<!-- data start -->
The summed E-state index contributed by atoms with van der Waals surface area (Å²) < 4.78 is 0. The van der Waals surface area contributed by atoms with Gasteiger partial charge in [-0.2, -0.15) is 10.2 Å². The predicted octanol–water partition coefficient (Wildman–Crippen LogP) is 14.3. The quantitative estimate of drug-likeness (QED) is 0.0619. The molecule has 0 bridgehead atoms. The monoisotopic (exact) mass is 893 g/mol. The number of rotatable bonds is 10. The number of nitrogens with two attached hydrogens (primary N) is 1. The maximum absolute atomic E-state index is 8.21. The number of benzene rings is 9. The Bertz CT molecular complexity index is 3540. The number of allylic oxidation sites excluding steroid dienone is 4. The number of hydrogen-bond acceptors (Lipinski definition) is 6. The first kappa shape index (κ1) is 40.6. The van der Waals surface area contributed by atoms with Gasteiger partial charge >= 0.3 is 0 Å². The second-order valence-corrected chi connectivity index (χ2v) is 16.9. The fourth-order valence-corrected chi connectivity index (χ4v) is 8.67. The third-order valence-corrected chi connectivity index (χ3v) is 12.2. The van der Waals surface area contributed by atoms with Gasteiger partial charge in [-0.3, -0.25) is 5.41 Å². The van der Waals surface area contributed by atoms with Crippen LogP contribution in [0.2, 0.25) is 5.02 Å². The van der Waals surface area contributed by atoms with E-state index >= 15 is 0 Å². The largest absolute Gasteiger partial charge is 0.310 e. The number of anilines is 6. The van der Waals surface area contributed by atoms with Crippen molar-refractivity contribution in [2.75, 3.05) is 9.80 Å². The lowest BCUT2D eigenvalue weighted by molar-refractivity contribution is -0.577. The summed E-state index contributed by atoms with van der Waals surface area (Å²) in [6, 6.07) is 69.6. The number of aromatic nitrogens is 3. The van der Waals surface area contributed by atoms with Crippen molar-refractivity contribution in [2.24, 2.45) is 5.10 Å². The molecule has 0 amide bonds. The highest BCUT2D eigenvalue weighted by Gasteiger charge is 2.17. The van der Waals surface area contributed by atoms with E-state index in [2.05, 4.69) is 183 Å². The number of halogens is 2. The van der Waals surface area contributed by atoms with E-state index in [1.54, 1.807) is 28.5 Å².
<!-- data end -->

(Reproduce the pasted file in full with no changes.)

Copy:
The summed E-state index contributed by atoms with van der Waals surface area (Å²) < 4.78 is 0. The van der Waals surface area contributed by atoms with Gasteiger partial charge in [-0.2, -0.15) is 10.2 Å². The predicted octanol–water partition coefficient (Wildman–Crippen LogP) is 14.3. The quantitative estimate of drug-likeness (QED) is 0.0619. The molecule has 0 bridgehead atoms. The monoisotopic (exact) mass is 893 g/mol. The number of rotatable bonds is 10. The number of nitrogens with two attached hydrogens (primary N) is 1. The maximum absolute atomic E-state index is 8.21. The number of benzene rings is 9. The Bertz CT molecular complexity index is 3540. The number of allylic oxidation sites excluding steroid dienone is 4. The number of hydrogen-bond acceptors (Lipinski definition) is 6. The first kappa shape index (κ1) is 40.6. The van der Waals surface area contributed by atoms with Gasteiger partial charge >= 0.3 is 0 Å². The second-order valence-corrected chi connectivity index (χ2v) is 16.9. The fourth-order valence-corrected chi connectivity index (χ4v) is 8.67. The third-order valence-corrected chi connectivity index (χ3v) is 12.2. The van der Waals surface area contributed by atoms with Gasteiger partial charge in [-0.3, -0.25) is 5.41 Å². The van der Waals surface area contributed by atoms with Crippen LogP contribution in [0.2, 0.25) is 5.02 Å². The van der Waals surface area contributed by atoms with E-state index >= 15 is 0 Å². The largest absolute Gasteiger partial charge is 0.310 e. The number of anilines is 6. The van der Waals surface area contributed by atoms with Crippen molar-refractivity contribution in [2.75, 3.05) is 9.80 Å². The lowest BCUT2D eigenvalue weighted by molar-refractivity contribution is -0.577. The summed E-state index contributed by atoms with van der Waals surface area (Å²) in [6, 6.07) is 69.6. The number of aromatic nitrogens is 3. The van der Waals surface area contributed by atoms with Crippen molar-refractivity contribution in [2.24, 2.45) is 5.10 Å². The molecule has 0 amide bonds. The highest BCUT2D eigenvalue weighted by Gasteiger charge is 2.17. The van der Waals surface area contributed by atoms with E-state index in [2.05, 4.69) is 183 Å². The number of halogens is 2. The van der Waals surface area contributed by atoms with E-state index in [1.54, 1.807) is 28.5 Å².